Congressional leaders scrambled today to find enough changes to sell the multibillion-dollar financial rescue to their rank-and-file, with long-distance prodding from John McCain and Barack Obama on the presidential campaign trail.
WASHINGTON -- Congressional leaders scrambled Tuesday to find enough changes to sell the multibillion-dollar financial rescue to their rank-and-file, with long-distance prodding from John McCain and Barack Obama on the presidential campaign trail.
Both McCain and Obama announced their backing for a plan that some House Republicans had pushed earlier: raising the federal deposit insurance limit from $100,000 to $250,000 in a bid to reassure nervous Americans and to shore up the economy. President Bush sought to avoid being marginalized, making another statement at the White House. "Congress must act," he demanded.
Republican House aides said the FDIC proposal might be attractive to some conservatives who want to help small business owners and avert runs on banks by customers fearful of losing their savings. The leadership needs to find sufficient changes to attract about a dozen more votes, the number needed to avoid the kind of stunning defeat that supporters of a bailout suffered Monday.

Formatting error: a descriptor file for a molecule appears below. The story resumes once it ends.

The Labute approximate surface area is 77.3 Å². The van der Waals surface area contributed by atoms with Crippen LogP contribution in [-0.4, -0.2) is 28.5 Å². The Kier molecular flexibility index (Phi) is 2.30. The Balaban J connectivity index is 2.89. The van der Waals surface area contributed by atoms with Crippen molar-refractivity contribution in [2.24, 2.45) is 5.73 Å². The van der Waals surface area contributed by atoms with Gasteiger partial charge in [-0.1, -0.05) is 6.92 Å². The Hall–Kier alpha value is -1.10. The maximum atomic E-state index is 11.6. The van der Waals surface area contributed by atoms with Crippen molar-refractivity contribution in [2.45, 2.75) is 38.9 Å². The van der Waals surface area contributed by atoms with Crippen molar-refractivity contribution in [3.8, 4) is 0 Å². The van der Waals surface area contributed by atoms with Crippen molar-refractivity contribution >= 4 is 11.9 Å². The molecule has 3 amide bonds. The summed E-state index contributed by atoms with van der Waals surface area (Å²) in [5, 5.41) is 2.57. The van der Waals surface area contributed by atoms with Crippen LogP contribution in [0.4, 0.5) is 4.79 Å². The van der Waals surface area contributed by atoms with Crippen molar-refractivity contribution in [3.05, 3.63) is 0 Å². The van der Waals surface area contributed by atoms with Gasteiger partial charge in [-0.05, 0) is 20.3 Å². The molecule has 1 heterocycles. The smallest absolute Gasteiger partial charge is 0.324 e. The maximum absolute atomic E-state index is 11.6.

Obama's embrace of the idea might attract some Democratic votes.
Bush warned that failing to pass such a plan would bring severe consequences to the U.S. economy. McCain and Obama echoed his sentiments. Both the Republican and Democratic nominees spoke with Bush on Tuesday, and both have let colleagues know they embrace the higher FDIC insurance idea.
Another possible change to the bill would modify "mark to market" accounting rules. Such rules require banks and other financial institutions to adjust the value of their assets to reflect current market prices, even if they plan to hold the assets for years.
Some House Republicans say current rules forced banks to report huge paper losses on mortgage-backed securities, which might have been avoided.
The House on Monday balked at approving the Bush administration's $700 billion proposal, its 228-205 vote, sparking the largest sell-off on Wall Street since the day after the Sept. 11, 2001, terror attacks
Bush noted that the maximum $700 billion in the proposed bailout was huge, but was dwarfed by the $1 trillion in lost wealth that resulted from Monday's stock-market plunge.